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Given an undirected graph $G = (V, E)$ with $n$ vertices and $m$ edges, how many $k$-colorings of $G$ exist? A $k$-coloring is a function $c: V \to \{ 1, 2, \dots, k \}$ such that $c(u) \neq c(v)$ for all edges $\{ u, v \} \in E$. Let $f(G, k)$ denote the number of $k$-colorings of $G$.

There is a well-known formula, sometimes called Fundamental Reduction Theorem:

$\displaystyle f(G, k) = f(G - e, k) - f(G\,/\, e, k)$ for all $e \in E$.

Note that $G - e$ is $G$ without edge $e$ and $G\,/\,e$ is $G$ with edge $e$ contracted.

Using this formula, it is easy to figure out a recursive algorithm. We just need to choose an arbitrary edge and recurse on $G - e$ and $G\,/\, e$. The base case is a graph without edges. If $T(n + m)$ denotes the time complexity, we have $T(n + m) \le T(n + m - 1) + T(n + m - 2)$ which is just fibonacci recurrence and establishes a time complexity of $\mathcal{O}(\phi^{n + m})$ where $\displaystyle \phi = \frac{1 + \sqrt{5}}{2}$ denotes the golden ratio. So far, so good.

But we made an assumption: Can $G - e$ and $G\,/\,e$ really be obtained from $G$ in $\mathcal{O}(1)$ time? It seems like we cannot avoid a polynomial factor:

  • If $G$ is represented by an adjacency matrix, vertex removal (needed for contraction) does not shrink the matrix and we always need $\mathcal{O}(n)$ time to access the edges of a single vertex. And another problem: How to select an arbitrary edge fast?

  • If $G$ is represented by adjacency lists, edge removal is fast. But edge contraction requires moving/copying neighbour vertices to another adjacency lists which is expensive.

  • If $G$ is represented by an edge list, edge selecting is fast. Edge removal is also fast, because the edge is arbitrary and we can always take the first edge in the list. But again, edge contraction causes many edges to be updated (i.e. assigned another endpoint)...

Is there a way to really achieve $\mathcal{O}(\phi^{n + m})$ without a factor of $n$, $m$ or $n + m$ using an appropiate data structure or modification of the algorithm?

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    $\begingroup$ Usually we don't care about polynomial factors when discussing exponential time algorithms. The time bound should really be $\tilde{O}(\phi^{n+m})$ instead of $O(\phi^{n+m})$. $\endgroup$ – Yuval Filmus Mar 24 '18 at 15:29
  • $\begingroup$ Of course, but still $\mathcal{O}(n \phi^{n + m}) \neq \mathcal{O}(\phi^{n + m})$ and this question explicitly asks for the case when caring about polynomial factors. $\endgroup$ – neutron-byte Mar 24 '18 at 15:39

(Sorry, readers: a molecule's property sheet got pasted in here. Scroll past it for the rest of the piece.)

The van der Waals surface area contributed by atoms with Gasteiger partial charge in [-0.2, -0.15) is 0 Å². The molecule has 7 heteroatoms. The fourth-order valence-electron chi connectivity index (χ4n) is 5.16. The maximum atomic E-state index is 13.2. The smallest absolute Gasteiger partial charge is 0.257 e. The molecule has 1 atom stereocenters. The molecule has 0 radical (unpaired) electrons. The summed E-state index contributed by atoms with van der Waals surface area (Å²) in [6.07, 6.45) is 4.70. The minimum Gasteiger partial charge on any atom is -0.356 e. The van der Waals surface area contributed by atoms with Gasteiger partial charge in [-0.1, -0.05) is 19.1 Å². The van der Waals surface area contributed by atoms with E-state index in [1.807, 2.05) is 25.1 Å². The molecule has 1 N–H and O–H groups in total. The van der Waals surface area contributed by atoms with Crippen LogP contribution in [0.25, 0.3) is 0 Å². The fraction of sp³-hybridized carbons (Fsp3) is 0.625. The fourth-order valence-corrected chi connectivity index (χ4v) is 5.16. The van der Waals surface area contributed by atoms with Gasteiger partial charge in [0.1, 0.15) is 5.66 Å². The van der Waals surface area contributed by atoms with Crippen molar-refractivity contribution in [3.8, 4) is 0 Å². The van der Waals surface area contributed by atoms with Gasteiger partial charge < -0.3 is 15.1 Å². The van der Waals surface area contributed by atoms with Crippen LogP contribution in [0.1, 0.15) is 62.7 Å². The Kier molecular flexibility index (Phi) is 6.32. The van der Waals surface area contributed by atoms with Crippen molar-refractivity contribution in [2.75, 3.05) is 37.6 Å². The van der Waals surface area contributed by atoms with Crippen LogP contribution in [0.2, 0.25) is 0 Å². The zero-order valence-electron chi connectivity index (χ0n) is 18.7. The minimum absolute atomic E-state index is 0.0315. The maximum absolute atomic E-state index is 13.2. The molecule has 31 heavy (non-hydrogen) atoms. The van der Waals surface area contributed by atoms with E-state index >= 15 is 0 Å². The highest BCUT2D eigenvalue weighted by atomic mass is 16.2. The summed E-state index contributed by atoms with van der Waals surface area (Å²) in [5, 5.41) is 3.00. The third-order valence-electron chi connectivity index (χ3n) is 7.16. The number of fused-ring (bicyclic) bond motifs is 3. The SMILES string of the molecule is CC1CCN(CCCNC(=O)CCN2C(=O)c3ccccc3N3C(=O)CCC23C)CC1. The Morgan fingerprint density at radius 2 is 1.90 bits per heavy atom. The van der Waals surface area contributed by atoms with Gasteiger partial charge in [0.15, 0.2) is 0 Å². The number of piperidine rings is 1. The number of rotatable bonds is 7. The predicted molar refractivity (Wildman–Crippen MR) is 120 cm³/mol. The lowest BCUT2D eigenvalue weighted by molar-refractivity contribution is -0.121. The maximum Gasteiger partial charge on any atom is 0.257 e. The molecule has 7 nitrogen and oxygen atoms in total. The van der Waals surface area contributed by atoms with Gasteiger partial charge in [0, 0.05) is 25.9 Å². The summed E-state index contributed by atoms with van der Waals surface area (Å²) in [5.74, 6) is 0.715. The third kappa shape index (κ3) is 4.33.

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Use an adjacency list representation, together with a Union-Find data structure on the vertices. Augment the Union-Find data structure so you can quickly enumerate the list of all edges incident on any vertex within a particular partition (you can keep track of them with a doubly linked list, and splice the lists together whenever you do a Union operation). Now edge contraction can be done in $O(\alpha(n))$ time, by simply doing a Union operation on the two vertices. Edge removal can be done in $O(1)$ time, due to the adjacency list representation. You can also find an arbitrary edge in $O(1)$ time, thanks to the augmentation of the Union-Find data structure.

This avoids the factor of $n$. You still pay a factor of $O(\alpha(n))$ instead of $O(1)$, but $O(\alpha(n))$ is so small that it might as well be $O(1)$ for all practical purposes, and in any case it is far smaller than $n$.

Actually, I think you pay more than that, because you'll need to undo the Union operations after returning from the recursive call. To deal with that, you can use a persistent Union-Find data structure. I'm not familiar with the asymptotic running time for those data structures, but I think given how it is used here it will be pretty close to as efficient as the plain Union-Find.

Usually we don't worry too much about polynomial factors when analyzing exponential-time algorithms, because the polynomial factor is tiny compared to the exponential factor, so a polynomial speedup won't change much in practice. But here is a case where the polynomial speedup you desired can be achieved.

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  • $\begingroup$ That is what I am looking for. But how do you restore the original Union-Find structure after the recursive call? Passing the Union-Find structure as parameter requires $\mathcal{O}(n + m)$ time, right? So it is necessary to rollback the changes. $\endgroup$ – neutron-byte Mar 24 '18 at 21:50
  • $\begingroup$ @neutron-byte, Good point. I added a discussion of that; see the 3rd paragraph. I guess that increases the running time but I'm not sure by how much. Look up persistent Union-Find and see what the best known data structures are; I don't know off the top of my head. $\endgroup$ – D.W. Mar 24 '18 at 23:02

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